Paul Beatty is the author of two books of poetry and four novels, including The Sellout (2015), for which he became the first American author to win the prestigious Man Booker Prize in 2016. He holds an MFA in Creative Writing from Brooklyn College. Since graduating MFA, Beatty has built a career in writing that has traversed genres of poetry, nonfiction, and fiction alike. Through unrivaled observation and understanding of both place and identity, the characters and worlds he builds are singular and precisely-wrought. Beatty’s work weaves powerful imagery, potent cultural references, honesty, humor, and rare, specific insight to deliver an effect that is altogether dazzling and haunting. He kindly answered questions on craft and the writer’s life for Invisible City.
Q: How did your writing life change after you left MFA? What tools or writing rituals did you use to keep the momentum, or reinvent your process on your own?
A: Apologies ahead of time, as I’m not very open about talking about my writing process, not that I have one. After finishing my MFA I could longer deny how important writing was, and still is, to me. I simply tried not to ignore my impulses. And when I didn’t feel like writing, I learned that was the best time to write. No pressure. No expectations. I guess if I think about it, I did have some requirements: a paperwhite computer monitor and a laser jet printer. The work had to at least look as if it’d been typewritten. I found the lettering, the imaging on the old amber, green, and early color CRT monitors looked too soluble and techy. Made it feel like I was writing code and not poetry.
Q: Can you offer a little perspective on how coming to fiction through poetry shaped your relationship with storytelling? How does that tradition and fluidity of poetry propel you or interact with your fiction?
A: I often forget there was a step—albeit a tentative one—between poetry and fiction, which was non-fiction. Though I was deathly afraid of complete sentences, I wrote one or two essays for the Village Voice about language and Los Angeles, and a long essay about geographics shaping identity in an anthology called Next. I can’t articulate the process with any real clarity or honesty, but those essays allowed me to figure out how to maintain what I hoped was a singular poetic voice into narrative ideas that were too expansive for my poetic sensibilities. It’s nothing to do with transposing tradition in any purposeful way. I hate tradition. I hate holidays and birthday parties and ritual. I tried to write poetry that bucked tradition and expectation without being recalcitrant. But to answer the question, I try to imbue the sentences with the same poetic precision, polyphony and reverence for words. I just saw a short news feature about Yoshiyuki Sankai, an engineer who invents robotic exoskeletons that assist people in strengthening their motor-skills. I guess poetry is the exoskeleton for my fiction. It registers my impulses and helps with the heavy lifting.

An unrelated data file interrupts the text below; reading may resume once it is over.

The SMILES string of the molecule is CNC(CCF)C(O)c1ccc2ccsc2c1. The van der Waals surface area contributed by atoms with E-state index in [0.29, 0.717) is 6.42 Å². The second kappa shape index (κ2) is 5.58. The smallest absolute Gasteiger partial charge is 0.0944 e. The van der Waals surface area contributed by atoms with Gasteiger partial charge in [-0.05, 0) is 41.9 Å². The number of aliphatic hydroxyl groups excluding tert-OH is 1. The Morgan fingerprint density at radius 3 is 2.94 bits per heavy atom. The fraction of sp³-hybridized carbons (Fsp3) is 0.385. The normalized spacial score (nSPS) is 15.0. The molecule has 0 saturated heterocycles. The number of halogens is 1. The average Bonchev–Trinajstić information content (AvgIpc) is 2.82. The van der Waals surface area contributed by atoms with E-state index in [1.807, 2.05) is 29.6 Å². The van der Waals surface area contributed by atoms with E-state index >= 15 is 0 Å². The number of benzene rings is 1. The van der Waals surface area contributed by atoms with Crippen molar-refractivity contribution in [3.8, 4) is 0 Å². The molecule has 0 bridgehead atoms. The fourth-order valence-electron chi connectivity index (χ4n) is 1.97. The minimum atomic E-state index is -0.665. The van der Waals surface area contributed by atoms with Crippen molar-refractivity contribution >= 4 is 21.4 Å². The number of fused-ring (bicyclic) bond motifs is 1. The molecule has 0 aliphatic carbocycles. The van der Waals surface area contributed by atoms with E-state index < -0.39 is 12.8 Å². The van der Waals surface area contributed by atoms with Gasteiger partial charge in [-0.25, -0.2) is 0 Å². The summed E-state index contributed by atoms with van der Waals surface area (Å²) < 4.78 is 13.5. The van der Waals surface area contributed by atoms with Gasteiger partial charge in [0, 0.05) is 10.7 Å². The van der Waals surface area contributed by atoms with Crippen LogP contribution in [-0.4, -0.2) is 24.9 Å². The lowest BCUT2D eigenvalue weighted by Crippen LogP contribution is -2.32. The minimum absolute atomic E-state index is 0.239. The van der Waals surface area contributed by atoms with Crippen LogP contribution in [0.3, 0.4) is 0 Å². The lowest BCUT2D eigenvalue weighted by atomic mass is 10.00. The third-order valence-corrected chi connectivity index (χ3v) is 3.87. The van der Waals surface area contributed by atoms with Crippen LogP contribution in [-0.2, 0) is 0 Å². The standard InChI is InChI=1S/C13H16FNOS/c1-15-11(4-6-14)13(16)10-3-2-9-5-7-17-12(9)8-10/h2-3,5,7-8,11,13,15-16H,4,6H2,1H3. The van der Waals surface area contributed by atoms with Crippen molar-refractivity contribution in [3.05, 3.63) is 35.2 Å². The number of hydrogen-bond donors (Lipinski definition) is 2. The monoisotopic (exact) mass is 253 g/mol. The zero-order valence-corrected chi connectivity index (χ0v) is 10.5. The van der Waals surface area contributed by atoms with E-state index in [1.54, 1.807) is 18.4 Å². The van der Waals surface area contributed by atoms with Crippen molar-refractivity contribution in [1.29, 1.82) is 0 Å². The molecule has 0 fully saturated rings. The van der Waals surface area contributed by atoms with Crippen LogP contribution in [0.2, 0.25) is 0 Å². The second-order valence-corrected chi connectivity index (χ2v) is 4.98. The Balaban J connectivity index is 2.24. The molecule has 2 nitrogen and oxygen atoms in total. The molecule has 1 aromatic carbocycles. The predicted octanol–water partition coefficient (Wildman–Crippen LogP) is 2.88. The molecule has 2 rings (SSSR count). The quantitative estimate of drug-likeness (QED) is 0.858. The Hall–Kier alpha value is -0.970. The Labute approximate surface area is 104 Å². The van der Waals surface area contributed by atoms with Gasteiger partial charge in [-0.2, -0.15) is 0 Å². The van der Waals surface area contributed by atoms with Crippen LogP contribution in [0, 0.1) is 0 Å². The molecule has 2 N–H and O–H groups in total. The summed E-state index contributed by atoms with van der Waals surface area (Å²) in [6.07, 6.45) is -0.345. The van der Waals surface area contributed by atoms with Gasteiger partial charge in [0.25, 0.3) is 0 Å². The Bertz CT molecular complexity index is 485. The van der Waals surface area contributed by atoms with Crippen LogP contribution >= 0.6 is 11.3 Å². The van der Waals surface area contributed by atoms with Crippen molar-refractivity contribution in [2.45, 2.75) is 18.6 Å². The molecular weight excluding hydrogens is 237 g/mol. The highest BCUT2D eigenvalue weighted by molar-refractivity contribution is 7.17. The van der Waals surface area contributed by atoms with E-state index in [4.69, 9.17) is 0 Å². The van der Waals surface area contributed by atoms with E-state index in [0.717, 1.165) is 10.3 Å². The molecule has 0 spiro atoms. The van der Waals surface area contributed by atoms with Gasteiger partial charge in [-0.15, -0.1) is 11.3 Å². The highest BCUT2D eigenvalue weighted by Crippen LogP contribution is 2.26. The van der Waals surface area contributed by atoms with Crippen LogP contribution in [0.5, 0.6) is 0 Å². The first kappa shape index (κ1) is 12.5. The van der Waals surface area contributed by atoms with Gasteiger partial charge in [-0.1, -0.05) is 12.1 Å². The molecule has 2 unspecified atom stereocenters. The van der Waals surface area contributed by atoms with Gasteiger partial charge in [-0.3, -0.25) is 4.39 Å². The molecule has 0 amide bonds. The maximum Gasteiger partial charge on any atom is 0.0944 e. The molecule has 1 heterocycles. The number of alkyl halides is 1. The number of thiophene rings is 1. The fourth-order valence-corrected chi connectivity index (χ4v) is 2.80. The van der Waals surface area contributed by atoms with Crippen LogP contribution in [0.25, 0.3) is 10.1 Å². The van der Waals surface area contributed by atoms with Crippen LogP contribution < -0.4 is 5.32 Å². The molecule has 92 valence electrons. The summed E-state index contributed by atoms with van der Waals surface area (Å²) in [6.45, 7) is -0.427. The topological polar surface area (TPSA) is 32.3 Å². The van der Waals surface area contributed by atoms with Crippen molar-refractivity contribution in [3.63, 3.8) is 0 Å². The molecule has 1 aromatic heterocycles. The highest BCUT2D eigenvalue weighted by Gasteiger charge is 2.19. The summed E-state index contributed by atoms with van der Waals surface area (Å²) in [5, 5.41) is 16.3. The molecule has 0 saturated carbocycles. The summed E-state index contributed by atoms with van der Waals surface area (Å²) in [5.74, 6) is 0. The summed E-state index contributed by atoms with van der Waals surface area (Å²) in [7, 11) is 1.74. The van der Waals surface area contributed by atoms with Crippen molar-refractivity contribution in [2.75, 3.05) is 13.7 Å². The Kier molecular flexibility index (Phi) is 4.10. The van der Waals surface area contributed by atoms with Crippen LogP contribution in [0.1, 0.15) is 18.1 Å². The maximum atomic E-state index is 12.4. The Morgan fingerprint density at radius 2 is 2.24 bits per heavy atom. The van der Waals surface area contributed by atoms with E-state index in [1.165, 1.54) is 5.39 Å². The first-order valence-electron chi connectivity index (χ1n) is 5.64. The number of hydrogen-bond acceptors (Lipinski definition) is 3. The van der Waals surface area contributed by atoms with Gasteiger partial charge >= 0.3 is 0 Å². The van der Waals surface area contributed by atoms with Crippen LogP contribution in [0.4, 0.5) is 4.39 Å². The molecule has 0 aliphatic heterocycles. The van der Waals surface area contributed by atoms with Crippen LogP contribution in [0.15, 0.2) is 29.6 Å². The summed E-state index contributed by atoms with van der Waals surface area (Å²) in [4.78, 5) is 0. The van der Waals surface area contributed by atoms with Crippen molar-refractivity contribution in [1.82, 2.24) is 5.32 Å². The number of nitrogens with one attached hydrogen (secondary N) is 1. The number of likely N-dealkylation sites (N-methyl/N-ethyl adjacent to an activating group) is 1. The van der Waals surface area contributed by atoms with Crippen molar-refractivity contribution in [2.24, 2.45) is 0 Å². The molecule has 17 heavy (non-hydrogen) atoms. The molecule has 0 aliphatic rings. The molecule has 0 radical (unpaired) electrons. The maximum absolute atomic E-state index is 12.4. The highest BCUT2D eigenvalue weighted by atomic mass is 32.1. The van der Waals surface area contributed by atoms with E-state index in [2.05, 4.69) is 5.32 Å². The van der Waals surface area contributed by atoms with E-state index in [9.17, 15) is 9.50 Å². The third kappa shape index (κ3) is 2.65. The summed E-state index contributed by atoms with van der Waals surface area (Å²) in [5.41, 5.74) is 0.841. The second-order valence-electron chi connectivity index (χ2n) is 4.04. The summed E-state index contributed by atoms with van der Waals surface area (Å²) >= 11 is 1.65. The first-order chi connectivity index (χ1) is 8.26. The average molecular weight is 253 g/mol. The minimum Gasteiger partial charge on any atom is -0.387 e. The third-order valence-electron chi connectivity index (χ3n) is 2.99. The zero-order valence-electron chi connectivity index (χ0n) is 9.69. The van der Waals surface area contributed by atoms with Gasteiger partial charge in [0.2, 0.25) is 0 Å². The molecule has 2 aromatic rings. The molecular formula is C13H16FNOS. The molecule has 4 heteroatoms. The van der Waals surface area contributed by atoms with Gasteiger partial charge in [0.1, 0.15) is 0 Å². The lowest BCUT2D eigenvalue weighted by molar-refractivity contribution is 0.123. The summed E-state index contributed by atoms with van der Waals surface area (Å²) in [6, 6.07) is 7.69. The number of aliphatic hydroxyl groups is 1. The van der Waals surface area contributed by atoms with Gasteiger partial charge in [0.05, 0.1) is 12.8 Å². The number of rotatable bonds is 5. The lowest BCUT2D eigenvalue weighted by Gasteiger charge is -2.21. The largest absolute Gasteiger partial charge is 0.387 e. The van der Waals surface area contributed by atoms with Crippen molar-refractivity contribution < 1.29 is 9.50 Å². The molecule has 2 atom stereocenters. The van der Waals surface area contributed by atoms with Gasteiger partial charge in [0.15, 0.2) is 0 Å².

Q: Is form something you’ve tended to figure out first when working on a new project, or does it reveal itself out of necessity after you’ve already delved into a project?
A: Creeley and Olson notwithstanding, form and content go hand in hand. [They are] often indistinguishable from each other; it’s simply having a good idea as to how to best express a good idea.
Q: How have you found that humor—even if it is a dark, cutting, humor—can open more doors than drama and “traditional” tragedy?
A: I don’t particularly think of my writing as humorous. I just write. I’m not trying to open any doors, because then—since my mom raised me to be polite—I’d have to hold them open. And as important as humor often is to great art, I definitely don’t think that humor alone opens otherwise closed doors. Imagination does. Giving a shit does.
Q: In an interview with London Review, you mentioned you had a professor who once told you, “I think you should maybe think about doing something else” in regards to writing. What helped you get to the place where you knew you were going to keep going, continue carving a path for yourself, even if others couldn’t quite see it yet?
A: That professor was just one person. When I told my tutorial advisor, Lou Asekoff, what’d been said to me, he told me not to worry about it. That I was trying to do something that hadn’t been done before, and in time, people would learn to read me. His faith and insight went a long way toward mitigating the hurt and professorial laziness, but most importantly, his kindness allowed me to be patient with myself. I was also fortunate to study with Tucker Farley and Allen Ginsburg, and to have open-minded and really smart classmates, who shared their knowledge with me, encouraged me, while ignoring my reticence. I’m forever grateful to them.